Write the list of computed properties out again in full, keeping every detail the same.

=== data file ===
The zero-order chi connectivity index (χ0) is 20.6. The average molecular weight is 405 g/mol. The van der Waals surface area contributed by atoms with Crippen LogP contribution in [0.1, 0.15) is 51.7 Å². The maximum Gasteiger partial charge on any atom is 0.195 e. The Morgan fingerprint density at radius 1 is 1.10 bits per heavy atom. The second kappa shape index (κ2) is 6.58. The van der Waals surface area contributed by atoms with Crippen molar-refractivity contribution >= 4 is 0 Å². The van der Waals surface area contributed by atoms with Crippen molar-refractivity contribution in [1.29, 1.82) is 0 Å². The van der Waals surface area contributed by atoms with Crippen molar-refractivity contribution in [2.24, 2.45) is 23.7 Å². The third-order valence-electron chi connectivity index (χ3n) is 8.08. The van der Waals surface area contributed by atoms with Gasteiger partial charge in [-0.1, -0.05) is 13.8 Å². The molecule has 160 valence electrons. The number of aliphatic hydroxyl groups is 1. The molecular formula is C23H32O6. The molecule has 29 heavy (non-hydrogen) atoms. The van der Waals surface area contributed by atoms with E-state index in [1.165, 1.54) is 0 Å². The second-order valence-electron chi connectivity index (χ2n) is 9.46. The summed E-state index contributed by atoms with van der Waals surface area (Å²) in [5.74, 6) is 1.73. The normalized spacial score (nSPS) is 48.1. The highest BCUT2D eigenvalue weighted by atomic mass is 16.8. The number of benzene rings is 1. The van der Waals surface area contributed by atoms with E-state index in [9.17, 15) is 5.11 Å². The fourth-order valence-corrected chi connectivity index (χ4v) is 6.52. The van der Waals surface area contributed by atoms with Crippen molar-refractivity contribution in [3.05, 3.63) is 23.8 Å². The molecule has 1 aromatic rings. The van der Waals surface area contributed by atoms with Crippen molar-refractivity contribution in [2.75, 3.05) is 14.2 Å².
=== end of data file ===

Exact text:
The zero-order chi connectivity index (χ0) is 20.6. The average molecular weight is 405 g/mol. The van der Waals surface area contributed by atoms with Crippen LogP contribution in [0.1, 0.15) is 51.7 Å². The maximum Gasteiger partial charge on any atom is 0.195 e. The Morgan fingerprint density at radius 1 is 1.10 bits per heavy atom. The second kappa shape index (κ2) is 6.58. The van der Waals surface area contributed by atoms with Crippen molar-refractivity contribution >= 4 is 0 Å². The van der Waals surface area contributed by atoms with Crippen molar-refractivity contribution in [1.29, 1.82) is 0 Å². The van der Waals surface area contributed by atoms with Crippen molar-refractivity contribution in [2.24, 2.45) is 23.7 Å². The third-order valence-electron chi connectivity index (χ3n) is 8.08. The van der Waals surface area contributed by atoms with Gasteiger partial charge in [-0.1, -0.05) is 13.8 Å². The molecule has 160 valence electrons. The number of aliphatic hydroxyl groups is 1. The molecular formula is C23H32O6. The molecule has 29 heavy (non-hydrogen) atoms. The van der Waals surface area contributed by atoms with E-state index in [1.165, 1.54) is 0 Å². The second-order valence-electron chi connectivity index (χ2n) is 9.46. The summed E-state index contributed by atoms with van der Waals surface area (Å²) in [5.74, 6) is 1.73. The normalized spacial score (nSPS) is 48.1. The highest BCUT2D eigenvalue weighted by atomic mass is 16.8. The number of benzene rings is 1. The van der Waals surface area contributed by atoms with E-state index in [9.17, 15) is 5.11 Å². The fourth-order valence-corrected chi connectivity index (χ4v) is 6.52. The van der Waals surface area contributed by atoms with Crippen molar-refractivity contribution in [3.05, 3.63) is 23.8 Å². The molecule has 1 aromatic rings. The van der Waals surface area contributed by atoms with Crippen molar-refractivity contribution in [2.75, 3.05) is 14.2 Å².